Carmel River State Beach in the Monterey Bay Area of California offers fine views of Carmel and Point Lobos State Park, and Monastery Beach (also called San Jose Creek Beach), at its southern end, is a popular diving spot. The beaches themselves are not accessible unless you can bring a beach wheelchair (and then only Carmel River Beach), but the coastal trail on a short bluff to the north of Monastery Beach is worth a visit.


Trail Details
see access criteria for definitions

Trailhead: The turnoff to this trailhead, a driveway on the west side of Highway 1, is easy to miss. Coming from the south, look for a grove of eucalyptus trees and a little red schoolhouse one mile past Point Lobos State Natural Reserve; turn into the schoolhouse driveway. Coming from the north, the turnoff is three-tenths of a mile from Ribera Road.

Park in the small parking area north of the school. For the best access to the trail, pass through a gate to the left of the official trailhead, onto a moderately steep paved driveway. A sign marks the driveway as private, but according to State Parks you may use it to get to the alternative trailhead, though parking alongside it is not permitted. Continue along the driveway for 150 feet to the trailhead.

Length: Under one mile total
Typical Width: 4 ft. & above
Spur trails are less than 3 feet
Typical Grade: Gentle
The approach to the trail has a moderate slope, and spurs at the north end are moderately steep.
Terrain: Firm
Firm and smooth for all but the final loop, about 0.1 mile, which is hard but rough (gravel)


Mostly used by locals, this trail feels somewhat off the beaten tourist path and may be a welcome change from more popular sites in Monterey County. About half of the trail travels behind large homes that blend tastefully into the hillside, allowing views of Carmel to the north and Point Lobos to the south to draw your attention. You will see a lot of coyote brush, sage, grasses, and the ubiquitous iceplant.

The route is only 10 or 20 feet above the ocean, close enough to look down into tidepools. At the first fork, go left to stay on the main trail along the coast, or right to travel uphill past the houses. A few hundred feet farther along the main trail, adventurous types can take a narrower (less than three feet wide) spur path to a tranquil picnic spot next to a rocky outcrop. When you reach the main trail’s end there is a lovely view of the Carmel River Lagoon, where we saw grebes diving in clear water while brown pelicans flew overhead.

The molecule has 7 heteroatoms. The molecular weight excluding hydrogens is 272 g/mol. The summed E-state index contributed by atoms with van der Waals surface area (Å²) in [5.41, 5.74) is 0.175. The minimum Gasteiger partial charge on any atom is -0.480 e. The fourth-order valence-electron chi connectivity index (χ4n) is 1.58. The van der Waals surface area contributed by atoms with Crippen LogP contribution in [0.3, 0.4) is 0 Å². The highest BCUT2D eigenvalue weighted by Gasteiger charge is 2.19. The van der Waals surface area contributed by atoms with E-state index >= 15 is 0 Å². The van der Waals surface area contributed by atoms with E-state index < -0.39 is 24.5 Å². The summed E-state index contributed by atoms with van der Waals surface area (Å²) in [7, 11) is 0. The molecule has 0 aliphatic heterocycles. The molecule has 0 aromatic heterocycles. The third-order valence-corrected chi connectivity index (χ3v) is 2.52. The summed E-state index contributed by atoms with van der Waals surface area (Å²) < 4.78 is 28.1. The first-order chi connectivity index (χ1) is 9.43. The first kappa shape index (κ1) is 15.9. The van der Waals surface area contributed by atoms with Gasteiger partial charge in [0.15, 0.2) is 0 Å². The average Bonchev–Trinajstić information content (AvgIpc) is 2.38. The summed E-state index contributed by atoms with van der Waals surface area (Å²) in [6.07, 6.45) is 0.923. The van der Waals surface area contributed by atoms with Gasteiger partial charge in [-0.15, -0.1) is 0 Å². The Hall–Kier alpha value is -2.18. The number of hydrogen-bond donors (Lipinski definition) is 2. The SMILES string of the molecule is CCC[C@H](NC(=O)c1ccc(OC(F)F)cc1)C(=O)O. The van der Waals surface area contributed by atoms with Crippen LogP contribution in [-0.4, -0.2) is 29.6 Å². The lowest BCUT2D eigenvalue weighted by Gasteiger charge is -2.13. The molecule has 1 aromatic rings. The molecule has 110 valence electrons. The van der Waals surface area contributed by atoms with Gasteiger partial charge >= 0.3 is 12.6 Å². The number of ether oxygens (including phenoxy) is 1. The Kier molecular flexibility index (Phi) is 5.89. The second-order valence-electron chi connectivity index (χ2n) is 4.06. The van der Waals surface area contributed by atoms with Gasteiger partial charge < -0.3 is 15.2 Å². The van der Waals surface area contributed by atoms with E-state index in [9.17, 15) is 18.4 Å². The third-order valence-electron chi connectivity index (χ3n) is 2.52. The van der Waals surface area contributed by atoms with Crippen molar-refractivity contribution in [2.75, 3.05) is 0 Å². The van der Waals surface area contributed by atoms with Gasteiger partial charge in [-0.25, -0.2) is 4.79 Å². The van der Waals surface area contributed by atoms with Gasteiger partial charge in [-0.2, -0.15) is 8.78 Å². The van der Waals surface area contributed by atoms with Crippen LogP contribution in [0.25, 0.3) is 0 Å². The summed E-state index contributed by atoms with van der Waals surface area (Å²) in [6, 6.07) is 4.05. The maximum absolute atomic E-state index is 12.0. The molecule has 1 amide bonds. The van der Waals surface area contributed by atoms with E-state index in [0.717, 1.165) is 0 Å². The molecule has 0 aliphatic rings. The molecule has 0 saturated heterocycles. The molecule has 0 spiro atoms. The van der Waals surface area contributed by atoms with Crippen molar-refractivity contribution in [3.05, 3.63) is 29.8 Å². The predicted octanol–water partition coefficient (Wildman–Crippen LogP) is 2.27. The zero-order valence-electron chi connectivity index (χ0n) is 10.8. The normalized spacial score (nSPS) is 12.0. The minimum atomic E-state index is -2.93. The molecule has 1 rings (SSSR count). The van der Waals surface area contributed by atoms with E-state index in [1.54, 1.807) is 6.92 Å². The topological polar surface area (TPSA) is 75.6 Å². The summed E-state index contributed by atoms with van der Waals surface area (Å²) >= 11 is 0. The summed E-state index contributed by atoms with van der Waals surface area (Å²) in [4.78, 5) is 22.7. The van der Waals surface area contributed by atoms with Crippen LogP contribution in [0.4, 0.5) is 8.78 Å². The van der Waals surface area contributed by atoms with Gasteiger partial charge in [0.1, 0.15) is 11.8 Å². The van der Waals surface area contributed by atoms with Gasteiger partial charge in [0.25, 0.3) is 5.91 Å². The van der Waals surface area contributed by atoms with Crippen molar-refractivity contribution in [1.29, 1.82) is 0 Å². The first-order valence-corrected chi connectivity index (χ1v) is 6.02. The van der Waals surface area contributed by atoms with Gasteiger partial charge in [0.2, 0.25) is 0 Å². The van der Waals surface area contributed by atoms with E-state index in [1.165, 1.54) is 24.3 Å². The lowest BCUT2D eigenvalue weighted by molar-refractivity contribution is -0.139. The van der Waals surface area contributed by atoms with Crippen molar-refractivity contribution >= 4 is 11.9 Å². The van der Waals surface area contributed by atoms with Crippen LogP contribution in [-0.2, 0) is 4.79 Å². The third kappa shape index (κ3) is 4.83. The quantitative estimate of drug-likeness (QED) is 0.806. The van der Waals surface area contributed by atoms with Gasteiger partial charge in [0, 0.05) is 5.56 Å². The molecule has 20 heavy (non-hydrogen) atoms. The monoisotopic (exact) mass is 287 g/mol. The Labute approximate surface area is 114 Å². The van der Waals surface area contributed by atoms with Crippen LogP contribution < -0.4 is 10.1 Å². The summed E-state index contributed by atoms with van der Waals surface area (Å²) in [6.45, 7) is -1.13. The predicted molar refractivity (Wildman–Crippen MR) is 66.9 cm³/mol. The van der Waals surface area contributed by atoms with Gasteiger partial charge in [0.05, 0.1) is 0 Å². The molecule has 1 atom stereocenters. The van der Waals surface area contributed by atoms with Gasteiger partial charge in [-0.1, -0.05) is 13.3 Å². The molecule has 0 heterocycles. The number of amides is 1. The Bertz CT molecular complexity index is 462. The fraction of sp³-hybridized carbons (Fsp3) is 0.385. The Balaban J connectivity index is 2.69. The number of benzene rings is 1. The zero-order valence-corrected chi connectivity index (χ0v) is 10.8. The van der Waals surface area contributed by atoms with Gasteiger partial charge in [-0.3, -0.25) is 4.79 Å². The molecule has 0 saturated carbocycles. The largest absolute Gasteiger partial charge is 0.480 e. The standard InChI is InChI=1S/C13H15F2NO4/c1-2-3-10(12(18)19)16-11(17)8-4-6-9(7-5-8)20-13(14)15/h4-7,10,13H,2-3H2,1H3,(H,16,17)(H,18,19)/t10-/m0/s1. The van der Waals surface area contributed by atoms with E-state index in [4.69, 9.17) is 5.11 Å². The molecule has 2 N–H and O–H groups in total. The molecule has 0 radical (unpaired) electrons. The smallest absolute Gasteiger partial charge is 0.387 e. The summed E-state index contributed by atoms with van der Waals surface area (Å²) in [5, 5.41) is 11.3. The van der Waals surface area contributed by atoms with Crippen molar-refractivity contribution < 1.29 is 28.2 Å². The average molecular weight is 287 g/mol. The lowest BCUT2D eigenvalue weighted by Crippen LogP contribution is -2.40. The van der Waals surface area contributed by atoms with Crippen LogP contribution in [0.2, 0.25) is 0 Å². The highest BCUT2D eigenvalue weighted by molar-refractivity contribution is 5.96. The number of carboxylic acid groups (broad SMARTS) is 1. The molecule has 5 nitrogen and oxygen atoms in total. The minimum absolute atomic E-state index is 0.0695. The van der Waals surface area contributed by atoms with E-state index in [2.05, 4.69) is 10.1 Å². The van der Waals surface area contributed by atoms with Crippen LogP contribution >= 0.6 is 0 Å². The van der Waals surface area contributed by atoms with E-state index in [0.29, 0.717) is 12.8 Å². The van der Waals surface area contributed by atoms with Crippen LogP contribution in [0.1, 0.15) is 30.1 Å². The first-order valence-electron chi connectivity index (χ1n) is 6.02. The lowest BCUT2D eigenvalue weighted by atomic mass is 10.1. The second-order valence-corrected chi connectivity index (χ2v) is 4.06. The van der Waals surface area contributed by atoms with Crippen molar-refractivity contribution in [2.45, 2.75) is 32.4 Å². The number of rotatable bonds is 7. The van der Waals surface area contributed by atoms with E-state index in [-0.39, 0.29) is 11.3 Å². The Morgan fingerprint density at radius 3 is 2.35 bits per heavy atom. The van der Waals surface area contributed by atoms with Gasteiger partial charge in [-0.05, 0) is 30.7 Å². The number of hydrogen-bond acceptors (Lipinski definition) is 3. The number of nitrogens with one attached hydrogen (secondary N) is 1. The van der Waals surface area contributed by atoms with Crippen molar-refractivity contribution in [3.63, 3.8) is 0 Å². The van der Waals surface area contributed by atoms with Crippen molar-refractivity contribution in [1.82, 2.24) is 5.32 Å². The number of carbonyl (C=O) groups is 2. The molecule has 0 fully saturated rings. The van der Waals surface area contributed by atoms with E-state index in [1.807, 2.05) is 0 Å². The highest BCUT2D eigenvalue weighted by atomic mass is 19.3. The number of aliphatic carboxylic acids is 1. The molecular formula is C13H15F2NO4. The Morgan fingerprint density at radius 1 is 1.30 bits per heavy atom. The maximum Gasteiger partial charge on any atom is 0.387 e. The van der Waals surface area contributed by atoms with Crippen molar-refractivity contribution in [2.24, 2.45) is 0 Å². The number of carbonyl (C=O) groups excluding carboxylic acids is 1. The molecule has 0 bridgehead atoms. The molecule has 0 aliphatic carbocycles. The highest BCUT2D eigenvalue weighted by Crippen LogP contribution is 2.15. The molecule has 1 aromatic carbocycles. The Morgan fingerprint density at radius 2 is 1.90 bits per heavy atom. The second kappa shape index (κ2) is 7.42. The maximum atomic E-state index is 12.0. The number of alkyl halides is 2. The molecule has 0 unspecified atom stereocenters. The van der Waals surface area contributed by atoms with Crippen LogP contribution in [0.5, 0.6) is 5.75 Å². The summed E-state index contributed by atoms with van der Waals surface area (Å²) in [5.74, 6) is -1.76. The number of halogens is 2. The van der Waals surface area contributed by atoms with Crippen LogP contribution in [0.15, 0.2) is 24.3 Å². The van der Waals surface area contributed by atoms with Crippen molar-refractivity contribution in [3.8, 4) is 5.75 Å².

Accessibility Details
The facilities listed below meet all of our access criteria unless otherwise noted.

  • Beach Wheelchair: Yes
    There are no beach wheelchairs at the park, but you can borrow one at nearby Monterey Beach (831-373-5357) or Asilomar Conference Center (831-372-4076) if you can transport it in your vehicle.
  • Accessible Parking: Yes
    The only designated accessible parking is at Carmel River Beach. There are no marked spaces at the trailhead, and room for only a few cars. Alternatively, you can park at Monastery Beach (shoulder alongside Highway 1) and travel along the highway shoulder to the trailhead, but the ride can be bumpy.
  • Accessible Restroom: Yes
    At Carmel River State Beach parking lot. No restroom at trailhead.


Additional Details

  • Hours: Always open
  • Map: See here.
  • Fees: None
  • Dogs: On a leash unless otherwise posted
Avatar photo Bonnie Lewkowicz (59 Posts)

I has worked for more than 30 years advocating for, and educating about access to outdoor recreation and tourism for people with disabilities. I hold a degree in Recreation Therapy and was a travel agent specializing in accessible travel for many years. In this capacity, and now as Associate Director at Wheelchair Traveling, I consult with the travel industry about accessibility, conducts disability awareness trainings and writes about travel and outdoor recreation. I also authored a book titled, A Wheelchair Rider's Guide: San Francisco Bay and the Nearby Coast, about accessible trails and has produced several access guides to San Francisco. My most current project is a website of accessible trails along the entire California Coast ( My extensive experience as a wheelchair rider combined with her professional experience has provided me with in-depth knowledge about inclusive tourism and outdoor recreation.

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